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American Cancer Society holds Relay for Life in Mission

20130426 MISSION Relay for Life AF  0038MISSION — Over 1,000 Rio Grande Valley residents joined the American Cancer Society’s Relay for Life for a 10-hour walk to raise funds for cancer research.

The event made its first appearance in Mission at the Mission High School Tom Landry Stadium.

Community Manager Heather Marks said the relay started in 1985, and since its inception, has grown tremendously.

“There are actually 5,200 Relay for Life events held through out the nation,” Marks said. “Every single one of them has a goal to celebrate cancer survivors, to remember those lost and to fight back against cancer.”

Teams are formed by groups of businesses, school groups, church groups, organizations and family members. Their goal is to fundraise for the American Cancer Society and to raise awareness, said Marks. The multiple groups pitched campsites in and bordering the track, to hold snacks and have onlookers support those participating in the relay.

Besides the relay, multiple activities and opportunities were available to learn about cancer and how to prevent the deadly disease. In 2012, Marks said approximately 1.6 million people were diagnosed with cancer.

Mayor Norbeto “Beto” Salinas and Mission Consolidated Independent School District Superintendent Dr. Cornelio Gonzalez offered their support at the relay. Not only were members of the district there to watch, but also many were happy to call themselves cancer-free.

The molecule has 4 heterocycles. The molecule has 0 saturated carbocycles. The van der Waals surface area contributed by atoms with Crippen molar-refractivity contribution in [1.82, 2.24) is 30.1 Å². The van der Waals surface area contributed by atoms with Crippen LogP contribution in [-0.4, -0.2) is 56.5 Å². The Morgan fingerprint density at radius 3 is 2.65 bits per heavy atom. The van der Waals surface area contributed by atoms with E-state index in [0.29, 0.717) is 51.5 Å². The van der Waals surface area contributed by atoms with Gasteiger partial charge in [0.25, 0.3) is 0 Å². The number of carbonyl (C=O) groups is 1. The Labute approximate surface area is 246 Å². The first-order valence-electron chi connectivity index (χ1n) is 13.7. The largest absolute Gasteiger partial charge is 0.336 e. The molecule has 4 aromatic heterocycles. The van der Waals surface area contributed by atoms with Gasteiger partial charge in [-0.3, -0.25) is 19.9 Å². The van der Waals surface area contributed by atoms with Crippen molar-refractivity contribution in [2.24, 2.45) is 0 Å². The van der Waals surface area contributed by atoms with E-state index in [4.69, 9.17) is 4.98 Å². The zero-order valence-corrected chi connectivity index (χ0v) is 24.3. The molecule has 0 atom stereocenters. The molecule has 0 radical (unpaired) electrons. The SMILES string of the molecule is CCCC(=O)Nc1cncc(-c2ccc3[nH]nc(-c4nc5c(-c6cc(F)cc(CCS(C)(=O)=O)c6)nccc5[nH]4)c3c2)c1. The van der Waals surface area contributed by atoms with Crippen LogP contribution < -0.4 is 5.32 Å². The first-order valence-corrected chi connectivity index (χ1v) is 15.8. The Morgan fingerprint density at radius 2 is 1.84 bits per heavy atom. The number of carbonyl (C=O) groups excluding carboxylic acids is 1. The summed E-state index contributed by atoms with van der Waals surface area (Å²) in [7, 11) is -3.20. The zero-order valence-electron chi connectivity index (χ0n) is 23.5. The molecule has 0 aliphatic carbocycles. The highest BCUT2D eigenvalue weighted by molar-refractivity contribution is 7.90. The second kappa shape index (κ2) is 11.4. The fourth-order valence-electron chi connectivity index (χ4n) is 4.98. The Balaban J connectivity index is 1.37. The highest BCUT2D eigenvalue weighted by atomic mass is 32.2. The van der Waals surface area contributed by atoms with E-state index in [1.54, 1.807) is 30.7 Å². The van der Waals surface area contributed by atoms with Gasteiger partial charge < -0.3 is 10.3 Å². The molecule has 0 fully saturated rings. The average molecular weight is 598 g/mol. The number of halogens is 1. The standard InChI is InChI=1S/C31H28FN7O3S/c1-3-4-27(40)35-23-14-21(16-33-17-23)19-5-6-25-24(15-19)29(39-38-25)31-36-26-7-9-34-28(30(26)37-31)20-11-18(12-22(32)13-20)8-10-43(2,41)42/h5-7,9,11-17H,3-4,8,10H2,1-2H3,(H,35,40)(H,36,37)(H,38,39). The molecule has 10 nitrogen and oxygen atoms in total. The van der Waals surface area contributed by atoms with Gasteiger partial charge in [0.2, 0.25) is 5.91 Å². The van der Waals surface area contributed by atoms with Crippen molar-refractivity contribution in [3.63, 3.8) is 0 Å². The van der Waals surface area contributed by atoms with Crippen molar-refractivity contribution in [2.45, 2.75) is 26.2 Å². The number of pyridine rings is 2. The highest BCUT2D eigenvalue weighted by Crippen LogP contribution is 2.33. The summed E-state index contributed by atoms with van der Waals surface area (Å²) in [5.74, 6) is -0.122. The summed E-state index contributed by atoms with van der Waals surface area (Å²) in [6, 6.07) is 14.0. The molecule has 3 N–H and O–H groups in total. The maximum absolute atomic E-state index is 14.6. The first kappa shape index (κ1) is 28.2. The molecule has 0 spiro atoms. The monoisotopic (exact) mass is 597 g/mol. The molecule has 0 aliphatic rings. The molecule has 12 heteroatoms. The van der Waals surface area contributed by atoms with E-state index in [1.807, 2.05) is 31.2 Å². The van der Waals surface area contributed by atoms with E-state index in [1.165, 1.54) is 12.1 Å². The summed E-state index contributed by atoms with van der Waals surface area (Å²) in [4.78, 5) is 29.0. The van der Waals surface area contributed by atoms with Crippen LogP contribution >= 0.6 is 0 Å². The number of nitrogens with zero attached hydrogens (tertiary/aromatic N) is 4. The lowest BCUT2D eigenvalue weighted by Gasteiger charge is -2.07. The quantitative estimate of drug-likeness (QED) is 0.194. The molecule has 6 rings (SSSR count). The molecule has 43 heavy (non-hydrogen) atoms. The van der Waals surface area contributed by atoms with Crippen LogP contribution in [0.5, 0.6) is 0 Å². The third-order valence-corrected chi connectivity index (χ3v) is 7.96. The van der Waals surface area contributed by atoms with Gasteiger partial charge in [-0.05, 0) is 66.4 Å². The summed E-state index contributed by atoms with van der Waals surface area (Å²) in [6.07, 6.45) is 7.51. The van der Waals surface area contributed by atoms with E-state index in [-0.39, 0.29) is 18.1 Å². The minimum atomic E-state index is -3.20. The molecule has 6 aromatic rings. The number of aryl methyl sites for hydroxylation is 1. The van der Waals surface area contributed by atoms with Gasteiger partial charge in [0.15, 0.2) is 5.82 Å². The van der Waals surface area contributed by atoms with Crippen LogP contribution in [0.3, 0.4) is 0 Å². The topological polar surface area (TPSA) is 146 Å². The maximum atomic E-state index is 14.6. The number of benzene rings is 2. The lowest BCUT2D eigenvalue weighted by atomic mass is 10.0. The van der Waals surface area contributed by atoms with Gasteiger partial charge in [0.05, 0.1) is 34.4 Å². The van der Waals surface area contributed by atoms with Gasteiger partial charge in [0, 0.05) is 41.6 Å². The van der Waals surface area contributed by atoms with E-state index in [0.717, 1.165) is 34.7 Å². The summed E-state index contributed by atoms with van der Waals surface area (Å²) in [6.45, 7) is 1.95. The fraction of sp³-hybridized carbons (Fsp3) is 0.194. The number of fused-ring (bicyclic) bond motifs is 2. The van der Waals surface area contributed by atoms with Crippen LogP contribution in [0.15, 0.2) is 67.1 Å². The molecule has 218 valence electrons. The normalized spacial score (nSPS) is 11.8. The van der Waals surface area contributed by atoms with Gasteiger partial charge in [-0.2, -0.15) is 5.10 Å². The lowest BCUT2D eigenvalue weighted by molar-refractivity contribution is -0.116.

The Mission High School Class of 1981 had a group entered in the relay of nearly 40 members.

“We are walking for all of our classmates that have survived and passed,” MHS graduate Ralph Garcia said. “We have a classmate who just survived breast cancer, and I’m currently not sure if I have it; we are still testing to see.”

While Garcia waits for his results, his classmate Rosalinda Mendez said she just returned home from Houston after months of receiving treatment on March 21. She added happily, she is now cancer-free.

Mendez is currently a teacher with MCISD for the visually impaired. She said walking in the relay is crucial for her because research is what saved her life.

“My doctors told me I could get radiation since my cancer was small,” Mendez said. “Because of research, they no longer have to remove the whole breast.”

One of her students, Angelica Gonzalez, went to offer her support. Gonzalez is blind, but has a talent in singing. Mendez said she was honored to have her there and for her former classmates to participate.

At 7 p.m., survivors walked the first lap starting off the relay. Mendez hugged her friend, Patricia Almendrez, at the start of the walk. Almendrez has been cancer-free for 13 years; she is also part of the MHS Class of 1981.

“Awareness is key…we wouldn’t have early detection if it weren’t for cancer research,” Alemendrez said. “It’s wonderful that we can get together as a class. You get to see everyone, and something binds us together…again.”

Almendrez said the best advice she could give to people who are new to the journey of cancer is to fall back on family.

“Allow your family to support you, have some faith,” Almendrez said who was accompanied on the walk with her daughter Vanessa. “Without faith, then what do you have? We need to stick together and advocate knowledge.”

As of Tuesday, officials said the relay had produced over $100,000, but relay teams are still sending in donations.

In 2012, $9.3 million was raised by South Central Texas to fight cancer and $6.3 million of that total was funneled back into the area, according to the American Cancer Society.

“(The relay participants’) goal is to walk all night…to remind us that cancer never sleeps. If you don’t know someone now, chances are you will,” Marks said. “We need to work towards a cure--that’s what every person that attends wants, every survivor is here because of hope.”

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